You Only Get One
August 8, 2013
There are a million and one ways to go, but is it how you go or the fact that you’re gone that’s the most important?
Getting run down and or run over by a transfer truck is not an advisable activity. Of course in the event you did find yourself in this situation it’s almost certain you didn’t exactly plan it. Unless of course you were trying to commit suicide by transfer truck. Which is not advisable due to the unpredictability of the effects of being hit by a transfer truck, which may not prove to be fatal. Just really sucky. Whether planned or not there’s no real way to prepare oneself for being struck by a transfer truck. But if you weren’t planning it at what point would you realize it had happened? The initial impact? Or if you survived that, would the thought of “Oh, I was just hit by a transfer truck!” cross your mind in your final moments as you went under the bumper?
On the other hand, skydiving is a planned activity, though it defies the basic logic of jumping out of a perfectly good airplane that is not broken. If the plane were broken then it wouldn’t be skydiving, it would be called something else. Whether skydiving or something else, if your parachute doesn’t open then it will suck. This is much different than being struck by a truck, this you can see coming. Would that make it better or worse to know your inevitable fate or would it be a plea for hope till the moment of impact?
Of course even if your chute opens that doesn’t mean the landing’s going to be pleasant. What if you got blown off course and landed in the tiger pit at the zoo? Or blown out over shark infested waters? Both these things have happened and it sucked for the people it happened to. One can assume that though parachuting into an animal attack would add to the horror, being attacked by wild animals would be a horrific way to go in itself. Would it be better if it was just one big animal that took its time in mauling you or a bunch of little animals with rabies? When fate lingers does it make things easier to accept or in that moment do we see release and wish for the end?
Falling to your death from a building or something falling from a building onto you, does it make a difference? Being hit by a car or being in an automobile accident, does the change in perspective effect the outcome? It’s all relevant and yet irrelevant in that instant it takes for it to happen. The perception of the observers and onlookers (if there are any) will linger for perhaps years to come. That of the one being observed and on-looked, not so much so.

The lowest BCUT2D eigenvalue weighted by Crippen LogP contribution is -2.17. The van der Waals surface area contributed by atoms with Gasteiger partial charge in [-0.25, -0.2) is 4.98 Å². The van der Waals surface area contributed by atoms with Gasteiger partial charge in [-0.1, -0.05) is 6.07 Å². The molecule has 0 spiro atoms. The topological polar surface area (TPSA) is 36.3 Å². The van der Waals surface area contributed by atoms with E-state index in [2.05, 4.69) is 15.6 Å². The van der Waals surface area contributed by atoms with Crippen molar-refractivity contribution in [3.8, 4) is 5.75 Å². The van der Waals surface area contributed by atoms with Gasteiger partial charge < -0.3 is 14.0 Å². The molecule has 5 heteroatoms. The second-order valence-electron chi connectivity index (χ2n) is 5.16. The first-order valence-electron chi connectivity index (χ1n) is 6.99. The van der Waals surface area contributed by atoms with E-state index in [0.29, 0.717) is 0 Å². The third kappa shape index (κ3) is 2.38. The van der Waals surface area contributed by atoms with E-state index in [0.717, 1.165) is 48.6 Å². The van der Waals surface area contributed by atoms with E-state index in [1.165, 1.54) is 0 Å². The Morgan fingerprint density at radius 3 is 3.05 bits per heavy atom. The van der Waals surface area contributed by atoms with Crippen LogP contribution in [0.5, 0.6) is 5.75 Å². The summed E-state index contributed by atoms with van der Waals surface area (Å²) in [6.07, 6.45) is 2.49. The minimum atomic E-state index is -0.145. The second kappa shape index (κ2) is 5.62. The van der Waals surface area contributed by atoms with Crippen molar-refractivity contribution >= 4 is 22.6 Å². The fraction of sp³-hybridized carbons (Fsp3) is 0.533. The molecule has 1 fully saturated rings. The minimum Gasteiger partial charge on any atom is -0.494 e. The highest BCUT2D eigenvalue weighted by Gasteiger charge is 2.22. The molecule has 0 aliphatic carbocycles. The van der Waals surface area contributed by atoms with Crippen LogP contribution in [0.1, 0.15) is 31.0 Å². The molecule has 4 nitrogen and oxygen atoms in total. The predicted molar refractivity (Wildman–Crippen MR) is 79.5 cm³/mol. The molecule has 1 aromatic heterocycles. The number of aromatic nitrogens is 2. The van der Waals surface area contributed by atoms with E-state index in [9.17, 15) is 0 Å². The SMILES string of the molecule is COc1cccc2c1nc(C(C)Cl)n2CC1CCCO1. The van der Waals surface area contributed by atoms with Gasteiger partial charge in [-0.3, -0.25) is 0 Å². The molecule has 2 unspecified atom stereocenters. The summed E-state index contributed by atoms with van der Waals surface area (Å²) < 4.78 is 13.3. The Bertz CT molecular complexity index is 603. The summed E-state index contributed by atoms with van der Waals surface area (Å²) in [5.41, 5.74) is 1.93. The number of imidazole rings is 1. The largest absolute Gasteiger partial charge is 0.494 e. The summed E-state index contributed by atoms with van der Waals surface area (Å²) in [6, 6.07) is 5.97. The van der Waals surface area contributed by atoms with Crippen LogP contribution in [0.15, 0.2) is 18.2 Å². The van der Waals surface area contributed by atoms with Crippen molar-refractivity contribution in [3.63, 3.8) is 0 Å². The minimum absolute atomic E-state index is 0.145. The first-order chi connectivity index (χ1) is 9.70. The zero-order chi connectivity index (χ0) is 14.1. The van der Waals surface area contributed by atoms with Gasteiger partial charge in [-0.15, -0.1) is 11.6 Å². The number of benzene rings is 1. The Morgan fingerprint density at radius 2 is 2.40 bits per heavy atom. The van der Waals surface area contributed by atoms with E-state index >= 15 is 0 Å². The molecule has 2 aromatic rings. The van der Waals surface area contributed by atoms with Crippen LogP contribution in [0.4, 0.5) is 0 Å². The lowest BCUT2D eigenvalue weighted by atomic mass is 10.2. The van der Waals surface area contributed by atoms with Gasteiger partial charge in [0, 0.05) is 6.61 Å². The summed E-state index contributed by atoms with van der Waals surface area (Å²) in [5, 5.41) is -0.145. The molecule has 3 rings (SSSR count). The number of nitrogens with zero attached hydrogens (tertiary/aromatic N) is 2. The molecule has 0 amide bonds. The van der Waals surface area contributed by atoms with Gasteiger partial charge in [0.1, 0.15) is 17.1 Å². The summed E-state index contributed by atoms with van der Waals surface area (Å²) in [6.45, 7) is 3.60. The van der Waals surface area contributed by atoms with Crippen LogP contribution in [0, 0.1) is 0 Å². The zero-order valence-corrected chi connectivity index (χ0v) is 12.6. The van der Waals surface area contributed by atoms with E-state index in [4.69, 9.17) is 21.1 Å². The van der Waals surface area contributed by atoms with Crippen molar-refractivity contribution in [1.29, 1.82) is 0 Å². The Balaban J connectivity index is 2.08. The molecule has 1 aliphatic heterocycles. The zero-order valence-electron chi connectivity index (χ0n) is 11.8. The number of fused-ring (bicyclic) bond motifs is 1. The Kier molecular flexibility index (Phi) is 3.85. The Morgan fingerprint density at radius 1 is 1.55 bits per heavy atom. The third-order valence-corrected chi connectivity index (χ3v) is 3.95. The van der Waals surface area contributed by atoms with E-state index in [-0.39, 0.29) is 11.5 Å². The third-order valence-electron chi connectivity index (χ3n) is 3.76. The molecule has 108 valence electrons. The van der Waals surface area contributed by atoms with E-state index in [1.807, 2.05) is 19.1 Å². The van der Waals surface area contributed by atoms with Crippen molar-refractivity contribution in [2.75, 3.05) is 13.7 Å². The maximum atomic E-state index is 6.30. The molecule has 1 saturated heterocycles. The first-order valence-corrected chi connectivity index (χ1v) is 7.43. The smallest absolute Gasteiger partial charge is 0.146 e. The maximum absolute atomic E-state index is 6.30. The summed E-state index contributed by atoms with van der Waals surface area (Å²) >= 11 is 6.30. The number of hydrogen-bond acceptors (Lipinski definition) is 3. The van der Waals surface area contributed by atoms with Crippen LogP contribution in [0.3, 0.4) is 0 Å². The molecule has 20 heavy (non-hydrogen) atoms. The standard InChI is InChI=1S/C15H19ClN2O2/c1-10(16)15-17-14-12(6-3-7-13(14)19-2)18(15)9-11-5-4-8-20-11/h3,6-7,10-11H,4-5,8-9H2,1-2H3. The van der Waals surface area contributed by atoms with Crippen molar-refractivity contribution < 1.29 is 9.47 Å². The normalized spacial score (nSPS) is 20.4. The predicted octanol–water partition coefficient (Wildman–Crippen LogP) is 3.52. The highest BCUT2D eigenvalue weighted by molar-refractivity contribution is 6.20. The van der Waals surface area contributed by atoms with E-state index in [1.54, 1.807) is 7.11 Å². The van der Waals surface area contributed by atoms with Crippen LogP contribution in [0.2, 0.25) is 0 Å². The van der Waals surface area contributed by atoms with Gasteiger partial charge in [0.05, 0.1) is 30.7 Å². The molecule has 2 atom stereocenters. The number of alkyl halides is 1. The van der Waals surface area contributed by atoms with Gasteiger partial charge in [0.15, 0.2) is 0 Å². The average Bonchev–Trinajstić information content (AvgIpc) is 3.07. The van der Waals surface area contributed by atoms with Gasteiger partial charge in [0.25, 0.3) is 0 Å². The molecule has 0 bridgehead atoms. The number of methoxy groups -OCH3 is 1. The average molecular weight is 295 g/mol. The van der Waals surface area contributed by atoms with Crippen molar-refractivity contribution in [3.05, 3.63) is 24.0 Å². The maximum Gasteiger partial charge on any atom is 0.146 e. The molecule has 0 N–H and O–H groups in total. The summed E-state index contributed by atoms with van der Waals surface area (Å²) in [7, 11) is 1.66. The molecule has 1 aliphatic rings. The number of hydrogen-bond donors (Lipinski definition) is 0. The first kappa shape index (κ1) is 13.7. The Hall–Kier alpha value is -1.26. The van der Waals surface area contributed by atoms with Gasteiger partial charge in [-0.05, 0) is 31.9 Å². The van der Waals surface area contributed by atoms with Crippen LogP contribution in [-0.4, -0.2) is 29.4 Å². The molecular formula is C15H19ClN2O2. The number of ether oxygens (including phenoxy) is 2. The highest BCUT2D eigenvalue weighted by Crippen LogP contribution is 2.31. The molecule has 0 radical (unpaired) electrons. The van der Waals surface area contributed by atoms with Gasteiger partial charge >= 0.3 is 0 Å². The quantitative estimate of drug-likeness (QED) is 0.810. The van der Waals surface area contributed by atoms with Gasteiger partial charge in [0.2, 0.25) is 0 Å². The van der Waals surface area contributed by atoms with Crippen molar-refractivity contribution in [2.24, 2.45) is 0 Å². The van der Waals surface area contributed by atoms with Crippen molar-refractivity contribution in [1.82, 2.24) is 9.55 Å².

Quick, obvious and instantaneous aside, what about those who are in for the long haul? Terminal illness, comatose or just old age. Those who linger because life’s not ready to let them go and death is too eager to let them know it’s there. They see the end, know it is coming and in some cases consider themselves “ready.” That’s morbidly funny. How can you be “ready” for something you’ve never experienced and anyone who has can’t tell you what to expect? It seems regardless of one’s assumed readiness, preparedness and acceptance that this is the one thing that comes as a surprise to everybody.
So does it matter how we go or is the fact that we are gone testament enough? Neither matters because we have no control of the how and after we’re gone our awareness of the fact will expire with us. All we can do is live until. There are a million and one ways to go but you only get one. So make sure the life that precedes that one has been one worth living. Because when it’s over it won’t matter to you.
Geez what a morbid downhearted subject. Sheesh dead, dying and the inevitable end of it all. OK, well next week let’s talk about bunnies with firearms or challenge Webster’s Dictionary to a literary duel. Think I’ll take some tums and have a lie-down; all this dark talk’s given me gas.
I welcome all questions, comments, and column suggestions, via Focus, or e-mail me at my new email address– firstname.lastname@example.org
Hope to hear from ya, until then try and stay focused. See ya.